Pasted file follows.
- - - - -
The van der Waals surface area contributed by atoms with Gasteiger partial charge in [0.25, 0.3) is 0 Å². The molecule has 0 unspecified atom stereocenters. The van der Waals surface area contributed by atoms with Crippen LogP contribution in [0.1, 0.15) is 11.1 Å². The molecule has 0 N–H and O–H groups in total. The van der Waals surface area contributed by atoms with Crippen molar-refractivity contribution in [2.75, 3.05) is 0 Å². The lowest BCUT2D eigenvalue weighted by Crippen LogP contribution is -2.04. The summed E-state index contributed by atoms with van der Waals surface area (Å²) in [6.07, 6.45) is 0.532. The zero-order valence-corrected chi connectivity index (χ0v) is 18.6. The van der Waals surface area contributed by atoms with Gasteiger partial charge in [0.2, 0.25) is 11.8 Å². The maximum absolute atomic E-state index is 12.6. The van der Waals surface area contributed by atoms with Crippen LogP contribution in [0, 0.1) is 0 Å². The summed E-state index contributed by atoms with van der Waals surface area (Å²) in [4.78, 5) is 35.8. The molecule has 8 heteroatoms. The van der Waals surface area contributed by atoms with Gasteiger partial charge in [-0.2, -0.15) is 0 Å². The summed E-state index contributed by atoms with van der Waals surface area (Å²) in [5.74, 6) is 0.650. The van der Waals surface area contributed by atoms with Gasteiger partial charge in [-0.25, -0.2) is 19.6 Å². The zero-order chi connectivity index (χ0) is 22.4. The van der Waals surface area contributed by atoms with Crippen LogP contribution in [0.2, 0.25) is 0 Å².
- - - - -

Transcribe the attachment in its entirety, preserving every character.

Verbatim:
The van der Waals surface area contributed by atoms with Gasteiger partial charge in [0.25, 0.3) is 0 Å². The molecule has 0 unspecified atom stereocenters. The van der Waals surface area contributed by atoms with Crippen LogP contribution in [0.1, 0.15) is 11.1 Å². The molecule has 0 N–H and O–H groups in total. The van der Waals surface area contributed by atoms with Crippen molar-refractivity contribution in [2.75, 3.05) is 0 Å². The lowest BCUT2D eigenvalue weighted by Crippen LogP contribution is -2.04. The summed E-state index contributed by atoms with van der Waals surface area (Å²) in [6.07, 6.45) is 0.532. The zero-order valence-corrected chi connectivity index (χ0v) is 18.6. The van der Waals surface area contributed by atoms with Gasteiger partial charge in [0.2, 0.25) is 11.8 Å². The maximum absolute atomic E-state index is 12.6. The van der Waals surface area contributed by atoms with Crippen LogP contribution in [0, 0.1) is 0 Å². The summed E-state index contributed by atoms with van der Waals surface area (Å²) in [4.78, 5) is 35.8. The molecule has 8 heteroatoms. The van der Waals surface area contributed by atoms with Gasteiger partial charge in [-0.2, -0.15) is 0 Å². The summed E-state index contributed by atoms with van der Waals surface area (Å²) in [5.74, 6) is 0.650. The van der Waals surface area contributed by atoms with Gasteiger partial charge in [-0.25, -0.2) is 19.6 Å². The zero-order chi connectivity index (χ0) is 22.4. The van der Waals surface area contributed by atoms with Crippen LogP contribution in [0.2, 0.25) is 0 Å².